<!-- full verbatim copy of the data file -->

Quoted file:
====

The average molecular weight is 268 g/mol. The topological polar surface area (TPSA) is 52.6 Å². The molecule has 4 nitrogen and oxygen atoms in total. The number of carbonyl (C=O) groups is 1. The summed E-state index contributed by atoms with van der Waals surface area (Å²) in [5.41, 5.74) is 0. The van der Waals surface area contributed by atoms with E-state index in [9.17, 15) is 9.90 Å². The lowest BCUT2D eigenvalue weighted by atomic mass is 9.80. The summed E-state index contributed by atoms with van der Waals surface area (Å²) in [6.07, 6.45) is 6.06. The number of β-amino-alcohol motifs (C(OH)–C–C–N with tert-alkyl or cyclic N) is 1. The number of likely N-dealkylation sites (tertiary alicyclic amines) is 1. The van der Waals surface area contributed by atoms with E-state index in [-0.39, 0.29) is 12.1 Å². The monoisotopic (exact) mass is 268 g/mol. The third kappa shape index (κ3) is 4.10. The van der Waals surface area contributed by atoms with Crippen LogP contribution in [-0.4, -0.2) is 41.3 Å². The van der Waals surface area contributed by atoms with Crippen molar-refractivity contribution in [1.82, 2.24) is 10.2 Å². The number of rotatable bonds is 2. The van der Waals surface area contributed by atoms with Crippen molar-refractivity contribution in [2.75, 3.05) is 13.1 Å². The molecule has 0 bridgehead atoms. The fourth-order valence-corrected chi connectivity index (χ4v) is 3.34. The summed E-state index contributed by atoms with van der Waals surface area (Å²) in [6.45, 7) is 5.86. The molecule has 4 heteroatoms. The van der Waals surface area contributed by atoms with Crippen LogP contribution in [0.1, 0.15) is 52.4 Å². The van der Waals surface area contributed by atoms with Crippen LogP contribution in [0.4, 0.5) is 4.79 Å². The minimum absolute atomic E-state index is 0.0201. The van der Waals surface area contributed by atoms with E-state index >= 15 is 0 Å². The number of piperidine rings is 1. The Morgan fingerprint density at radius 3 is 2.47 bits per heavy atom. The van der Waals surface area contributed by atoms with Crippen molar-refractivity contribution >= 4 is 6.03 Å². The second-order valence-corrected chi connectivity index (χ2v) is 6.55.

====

The average molecular weight is 268 g/mol. The topological polar surface area (TPSA) is 52.6 Å². The molecule has 4 nitrogen and oxygen atoms in total. The number of carbonyl (C=O) groups is 1. The summed E-state index contributed by atoms with van der Waals surface area (Å²) in [5.41, 5.74) is 0. The van der Waals surface area contributed by atoms with E-state index in [9.17, 15) is 9.90 Å². The lowest BCUT2D eigenvalue weighted by atomic mass is 9.80. The summed E-state index contributed by atoms with van der Waals surface area (Å²) in [6.07, 6.45) is 6.06. The number of β-amino-alcohol motifs (C(OH)–C–C–N with tert-alkyl or cyclic N) is 1. The number of likely N-dealkylation sites (tertiary alicyclic amines) is 1. The van der Waals surface area contributed by atoms with E-state index in [-0.39, 0.29) is 12.1 Å². The monoisotopic (exact) mass is 268 g/mol. The third kappa shape index (κ3) is 4.10. The van der Waals surface area contributed by atoms with Crippen LogP contribution in [-0.4, -0.2) is 41.3 Å². The van der Waals surface area contributed by atoms with Crippen molar-refractivity contribution in [1.82, 2.24) is 10.2 Å². The number of rotatable bonds is 2. The van der Waals surface area contributed by atoms with Crippen molar-refractivity contribution in [2.75, 3.05) is 13.1 Å². The molecule has 0 bridgehead atoms. The fourth-order valence-corrected chi connectivity index (χ4v) is 3.34. The summed E-state index contributed by atoms with van der Waals surface area (Å²) in [6.45, 7) is 5.86. The molecule has 4 heteroatoms. The van der Waals surface area contributed by atoms with Crippen LogP contribution in [0.1, 0.15) is 52.4 Å². The van der Waals surface area contributed by atoms with Crippen LogP contribution in [0.4, 0.5) is 4.79 Å². The minimum absolute atomic E-state index is 0.0201. The van der Waals surface area contributed by atoms with E-state index >= 15 is 0 Å². The number of piperidine rings is 1. The Morgan fingerprint density at radius 3 is 2.47 bits per heavy atom. The van der Waals surface area contributed by atoms with Crippen molar-refractivity contribution >= 4 is 6.03 Å². The second-order valence-corrected chi connectivity index (χ2v) is 6.55.